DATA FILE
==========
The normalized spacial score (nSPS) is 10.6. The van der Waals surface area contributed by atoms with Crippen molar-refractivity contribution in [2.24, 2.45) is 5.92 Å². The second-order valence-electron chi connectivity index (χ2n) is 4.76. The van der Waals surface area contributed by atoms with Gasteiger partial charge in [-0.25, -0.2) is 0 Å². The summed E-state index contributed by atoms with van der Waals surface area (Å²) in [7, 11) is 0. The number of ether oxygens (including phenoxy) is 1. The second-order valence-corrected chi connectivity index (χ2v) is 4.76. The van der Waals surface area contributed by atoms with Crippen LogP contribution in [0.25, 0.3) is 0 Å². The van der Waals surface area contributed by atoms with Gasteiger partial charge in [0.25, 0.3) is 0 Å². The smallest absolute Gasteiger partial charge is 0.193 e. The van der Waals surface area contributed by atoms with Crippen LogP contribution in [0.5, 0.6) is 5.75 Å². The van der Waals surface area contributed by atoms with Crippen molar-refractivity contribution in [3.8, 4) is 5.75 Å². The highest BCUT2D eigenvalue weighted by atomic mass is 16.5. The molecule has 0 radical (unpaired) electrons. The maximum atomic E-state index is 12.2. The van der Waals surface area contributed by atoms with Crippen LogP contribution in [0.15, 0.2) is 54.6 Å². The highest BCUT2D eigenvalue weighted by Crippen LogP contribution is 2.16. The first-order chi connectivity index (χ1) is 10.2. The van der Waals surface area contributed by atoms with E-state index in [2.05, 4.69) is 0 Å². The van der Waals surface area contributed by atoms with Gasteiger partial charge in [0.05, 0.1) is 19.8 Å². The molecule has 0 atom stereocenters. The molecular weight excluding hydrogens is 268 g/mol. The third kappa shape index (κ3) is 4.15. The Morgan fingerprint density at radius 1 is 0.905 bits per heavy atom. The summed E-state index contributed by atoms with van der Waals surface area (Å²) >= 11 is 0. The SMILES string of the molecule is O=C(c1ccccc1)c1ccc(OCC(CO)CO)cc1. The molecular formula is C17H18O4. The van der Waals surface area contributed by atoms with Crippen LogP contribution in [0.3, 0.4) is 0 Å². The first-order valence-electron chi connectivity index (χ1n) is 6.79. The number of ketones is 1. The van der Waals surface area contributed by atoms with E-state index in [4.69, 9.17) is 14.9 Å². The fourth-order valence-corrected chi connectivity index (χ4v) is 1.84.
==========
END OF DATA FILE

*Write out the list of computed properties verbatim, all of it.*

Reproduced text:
The normalized spacial score (nSPS) is 10.6. The van der Waals surface area contributed by atoms with Crippen molar-refractivity contribution in [2.24, 2.45) is 5.92 Å². The second-order valence-electron chi connectivity index (χ2n) is 4.76. The van der Waals surface area contributed by atoms with Gasteiger partial charge in [-0.25, -0.2) is 0 Å². The summed E-state index contributed by atoms with van der Waals surface area (Å²) in [7, 11) is 0. The number of ether oxygens (including phenoxy) is 1. The second-order valence-corrected chi connectivity index (χ2v) is 4.76. The van der Waals surface area contributed by atoms with Crippen LogP contribution in [0.25, 0.3) is 0 Å². The van der Waals surface area contributed by atoms with Gasteiger partial charge in [0.25, 0.3) is 0 Å². The smallest absolute Gasteiger partial charge is 0.193 e. The van der Waals surface area contributed by atoms with Crippen LogP contribution in [0.5, 0.6) is 5.75 Å². The van der Waals surface area contributed by atoms with Crippen molar-refractivity contribution in [3.8, 4) is 5.75 Å². The highest BCUT2D eigenvalue weighted by atomic mass is 16.5. The molecule has 0 radical (unpaired) electrons. The maximum atomic E-state index is 12.2. The van der Waals surface area contributed by atoms with Crippen LogP contribution in [0.15, 0.2) is 54.6 Å². The highest BCUT2D eigenvalue weighted by Crippen LogP contribution is 2.16. The first-order chi connectivity index (χ1) is 10.2. The van der Waals surface area contributed by atoms with E-state index in [2.05, 4.69) is 0 Å². The van der Waals surface area contributed by atoms with Gasteiger partial charge in [0.05, 0.1) is 19.8 Å². The molecule has 0 atom stereocenters. The molecular weight excluding hydrogens is 268 g/mol. The third kappa shape index (κ3) is 4.15. The Morgan fingerprint density at radius 1 is 0.905 bits per heavy atom. The summed E-state index contributed by atoms with van der Waals surface area (Å²) >= 11 is 0. The SMILES string of the molecule is O=C(c1ccccc1)c1ccc(OCC(CO)CO)cc1. The molecular formula is C17H18O4. The van der Waals surface area contributed by atoms with Crippen LogP contribution in [0.3, 0.4) is 0 Å². The first-order valence-electron chi connectivity index (χ1n) is 6.79. The number of ketones is 1. The van der Waals surface area contributed by atoms with E-state index in [4.69, 9.17) is 14.9 Å². The fourth-order valence-corrected chi connectivity index (χ4v) is 1.84.